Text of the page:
Nearshore fishing opportunities will continue for other recreational targets such as California halibut, basses, ocean whitefish, salmon, California sheephead, California scorpionfish, and highly migratory species. Also, divers and shore-based anglers will continue to be exempt from boat-based season restrictions affecting rockfish and other federally managed groundfish, allowing for year-round diving and shore-based angling for groundfish.

What are the new regulations for California sheephead and ocean whitefish?

Seasons for California sheephead and ocean whitefish will no longer align with groundfish seasons, and regulations for these species can be found on CDFW’s General Ocean Fishing Regulations for Finfish web page.

What is a Rockfish Conservation Area (RCA) and how is that boundary line used for depth regulations?

Rockfish Conservation Areas (RCAs) are closed areas for west coast groundfish fisheries and for some fisheries that may incidentally take groundfish as bycatch. The RCA boundary line is a connection of a series of GPS coordinates that are intended to approximate underwater depth contours. Note that these boundaries are not necessarily equal to the depths they represent; fishing may be prohibited inside the boundary, even when the ocean depth differs. RCA boundaries will be used in the upcoming seasons to avoid interactions with certain groundfish species of concern.

Historically, the recreational take of groundfish was prohibited seaward (away from land) of the RCA boundary line. In 2023 it will be reversed. During the offshore fishing season described in the FAQs above, fishing will only occur seaward of the RCA boundary line. The “offshore-only” fishing season is needed to reduce impacts on sensitive copper and quillback rockfish stocks, which are found in nearshore depths.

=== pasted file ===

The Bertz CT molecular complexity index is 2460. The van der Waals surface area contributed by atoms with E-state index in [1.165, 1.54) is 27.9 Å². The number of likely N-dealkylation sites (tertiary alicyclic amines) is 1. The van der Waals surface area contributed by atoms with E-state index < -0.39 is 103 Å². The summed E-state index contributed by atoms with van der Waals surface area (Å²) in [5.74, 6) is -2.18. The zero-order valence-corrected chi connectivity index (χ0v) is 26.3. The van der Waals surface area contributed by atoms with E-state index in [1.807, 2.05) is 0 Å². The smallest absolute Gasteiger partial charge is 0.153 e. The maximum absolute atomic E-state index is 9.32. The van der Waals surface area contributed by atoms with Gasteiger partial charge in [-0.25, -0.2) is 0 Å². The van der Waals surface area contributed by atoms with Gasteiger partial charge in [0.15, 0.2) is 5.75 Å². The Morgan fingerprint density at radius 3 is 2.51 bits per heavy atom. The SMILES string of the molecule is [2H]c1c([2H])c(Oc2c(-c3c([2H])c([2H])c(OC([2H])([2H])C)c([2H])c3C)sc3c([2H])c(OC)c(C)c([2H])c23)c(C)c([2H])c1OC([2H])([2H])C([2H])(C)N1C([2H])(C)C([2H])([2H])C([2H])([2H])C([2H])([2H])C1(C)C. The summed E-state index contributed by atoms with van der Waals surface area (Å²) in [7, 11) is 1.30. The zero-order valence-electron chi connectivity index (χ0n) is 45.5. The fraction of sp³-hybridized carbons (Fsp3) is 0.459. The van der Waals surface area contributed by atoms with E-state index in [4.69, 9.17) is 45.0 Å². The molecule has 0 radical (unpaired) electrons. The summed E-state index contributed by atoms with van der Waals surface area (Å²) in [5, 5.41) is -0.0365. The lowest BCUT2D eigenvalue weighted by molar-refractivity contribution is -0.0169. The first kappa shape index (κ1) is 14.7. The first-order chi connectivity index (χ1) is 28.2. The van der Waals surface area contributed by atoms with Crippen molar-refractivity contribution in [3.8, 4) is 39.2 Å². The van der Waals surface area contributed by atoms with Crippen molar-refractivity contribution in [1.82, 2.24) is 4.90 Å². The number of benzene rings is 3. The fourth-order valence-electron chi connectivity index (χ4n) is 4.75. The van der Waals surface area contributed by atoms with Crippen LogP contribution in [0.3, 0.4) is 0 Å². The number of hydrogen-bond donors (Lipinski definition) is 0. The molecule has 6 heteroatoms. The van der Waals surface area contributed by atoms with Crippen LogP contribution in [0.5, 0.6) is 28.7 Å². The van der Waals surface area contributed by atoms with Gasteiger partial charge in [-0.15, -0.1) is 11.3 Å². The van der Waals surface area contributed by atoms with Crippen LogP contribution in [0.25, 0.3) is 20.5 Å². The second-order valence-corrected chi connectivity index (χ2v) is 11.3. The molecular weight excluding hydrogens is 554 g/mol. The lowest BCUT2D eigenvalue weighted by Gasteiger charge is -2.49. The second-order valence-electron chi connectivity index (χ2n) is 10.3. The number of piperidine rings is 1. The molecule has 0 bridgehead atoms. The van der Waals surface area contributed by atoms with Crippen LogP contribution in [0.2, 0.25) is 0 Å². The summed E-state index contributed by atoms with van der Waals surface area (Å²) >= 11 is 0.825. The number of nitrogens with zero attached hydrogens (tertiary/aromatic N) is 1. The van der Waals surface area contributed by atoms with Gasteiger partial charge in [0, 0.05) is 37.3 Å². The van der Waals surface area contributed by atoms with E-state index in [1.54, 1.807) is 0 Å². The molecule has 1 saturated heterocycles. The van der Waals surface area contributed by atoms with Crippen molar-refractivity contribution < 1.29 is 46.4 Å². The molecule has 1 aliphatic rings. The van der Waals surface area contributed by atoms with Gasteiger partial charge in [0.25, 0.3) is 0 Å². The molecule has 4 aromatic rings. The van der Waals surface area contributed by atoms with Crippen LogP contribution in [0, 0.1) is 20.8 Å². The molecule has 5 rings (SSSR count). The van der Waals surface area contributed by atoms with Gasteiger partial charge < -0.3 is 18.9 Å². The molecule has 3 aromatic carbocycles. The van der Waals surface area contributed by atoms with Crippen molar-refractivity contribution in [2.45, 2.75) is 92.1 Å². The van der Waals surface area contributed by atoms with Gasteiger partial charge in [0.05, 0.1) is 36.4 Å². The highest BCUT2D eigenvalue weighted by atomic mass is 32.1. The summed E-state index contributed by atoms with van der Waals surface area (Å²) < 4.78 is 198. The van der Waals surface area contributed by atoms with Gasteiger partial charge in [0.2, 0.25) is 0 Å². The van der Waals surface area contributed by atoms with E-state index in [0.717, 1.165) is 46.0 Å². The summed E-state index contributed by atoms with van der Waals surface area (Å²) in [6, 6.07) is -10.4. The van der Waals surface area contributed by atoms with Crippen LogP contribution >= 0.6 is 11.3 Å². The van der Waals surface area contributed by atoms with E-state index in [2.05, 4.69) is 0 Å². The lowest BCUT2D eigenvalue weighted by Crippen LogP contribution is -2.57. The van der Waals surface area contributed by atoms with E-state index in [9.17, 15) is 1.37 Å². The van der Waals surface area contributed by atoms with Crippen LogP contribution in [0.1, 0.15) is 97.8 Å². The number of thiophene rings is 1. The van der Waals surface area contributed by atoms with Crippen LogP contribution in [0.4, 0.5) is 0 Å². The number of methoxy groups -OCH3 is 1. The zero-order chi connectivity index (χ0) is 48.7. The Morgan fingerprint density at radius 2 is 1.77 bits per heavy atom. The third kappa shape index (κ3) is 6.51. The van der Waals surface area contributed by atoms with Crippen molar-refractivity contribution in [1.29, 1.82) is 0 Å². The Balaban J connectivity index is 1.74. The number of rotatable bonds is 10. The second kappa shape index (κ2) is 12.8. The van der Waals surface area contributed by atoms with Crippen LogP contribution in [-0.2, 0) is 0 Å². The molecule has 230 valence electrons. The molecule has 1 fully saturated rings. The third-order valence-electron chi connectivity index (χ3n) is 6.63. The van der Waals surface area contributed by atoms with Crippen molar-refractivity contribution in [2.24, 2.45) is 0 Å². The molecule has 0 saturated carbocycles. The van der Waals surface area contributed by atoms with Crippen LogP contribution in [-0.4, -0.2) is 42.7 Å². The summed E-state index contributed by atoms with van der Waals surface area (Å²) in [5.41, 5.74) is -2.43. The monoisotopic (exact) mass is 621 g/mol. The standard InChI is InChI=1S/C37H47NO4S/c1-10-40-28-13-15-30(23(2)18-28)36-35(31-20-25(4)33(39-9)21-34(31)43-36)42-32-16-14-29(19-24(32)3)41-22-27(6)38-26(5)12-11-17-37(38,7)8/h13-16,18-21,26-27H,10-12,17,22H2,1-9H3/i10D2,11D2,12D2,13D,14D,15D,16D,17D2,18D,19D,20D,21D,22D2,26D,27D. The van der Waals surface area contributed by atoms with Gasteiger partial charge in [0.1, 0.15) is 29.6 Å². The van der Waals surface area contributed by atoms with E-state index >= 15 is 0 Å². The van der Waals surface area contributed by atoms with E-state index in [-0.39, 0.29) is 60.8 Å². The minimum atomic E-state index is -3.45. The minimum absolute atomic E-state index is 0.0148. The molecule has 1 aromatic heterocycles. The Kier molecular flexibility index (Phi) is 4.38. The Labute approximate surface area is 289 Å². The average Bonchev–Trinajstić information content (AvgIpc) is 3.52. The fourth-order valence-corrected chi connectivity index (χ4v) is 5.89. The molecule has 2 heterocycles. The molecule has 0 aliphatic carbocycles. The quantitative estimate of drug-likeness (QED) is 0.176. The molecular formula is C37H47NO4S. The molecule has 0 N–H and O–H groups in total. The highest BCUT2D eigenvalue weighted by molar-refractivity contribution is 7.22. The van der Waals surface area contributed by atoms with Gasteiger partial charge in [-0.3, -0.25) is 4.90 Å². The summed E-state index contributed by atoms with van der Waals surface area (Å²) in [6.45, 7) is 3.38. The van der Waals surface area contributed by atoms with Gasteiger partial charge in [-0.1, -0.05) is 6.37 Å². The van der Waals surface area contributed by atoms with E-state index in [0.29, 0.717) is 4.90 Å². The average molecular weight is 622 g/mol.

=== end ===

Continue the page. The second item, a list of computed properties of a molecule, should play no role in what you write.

What are the Cowcod Conservation Area recreational groundfish seasons and depth limits this year?

Nearshore rockfish, shelf rockfish, lingcod, cabezon and greenlings are open April 1 through September 15 shoreward (towards land) of the 40 fathom (240 feet) RCA boundary line, and are closed January 1 through March 31, and September 16 through December 31. California scorpionfish, petrale sole, starry flounder, Pacific sanddabs and “Other Flatfish” are open year-round, with no depth limit. Slope rockfish, leopard shark, and “Other Federal Groundfish” may not be taken at any time.

Why were changes made to the groundfish regulations?

The changes are designed to reduce harvest of sensitive rockfish species in 2023, including copper and quillback rockfish.

For many groundfish species, a stock assessment is conducted to help determine how many fish can be sustainably caught. Using the best scientific information available from stock assessments conducted in 2021, the consensus among CDFW, the Pacific Fishery Management Council (PFMC) and the National Marine Fisheries Service (NMFS) is that the population of copper and quillback rockfishes throughout California are in severe decline.

How were the new groundfish regulations decided?

CDFW worked cooperatively with fishing representatives on the Groundfish Advisory Panel (GAP) of the Pacific Fishery Management Council (PFMC) to develop proposed fishing season alternatives. Regulations were developed that maximize groundfish season lengths and opportunities in all areas of the state while reducing take of copper and quillback rockfishes and ensuring that California fisheries stay within federal limits for overfished yelloweye rockfish. In response to public input on the alternatives, CDFW staff worked diligently with GAP members to provide new offshore and year-round groundfish opportunities that minimize economic impacts in each management area to the extent possible.

Recreational Fishing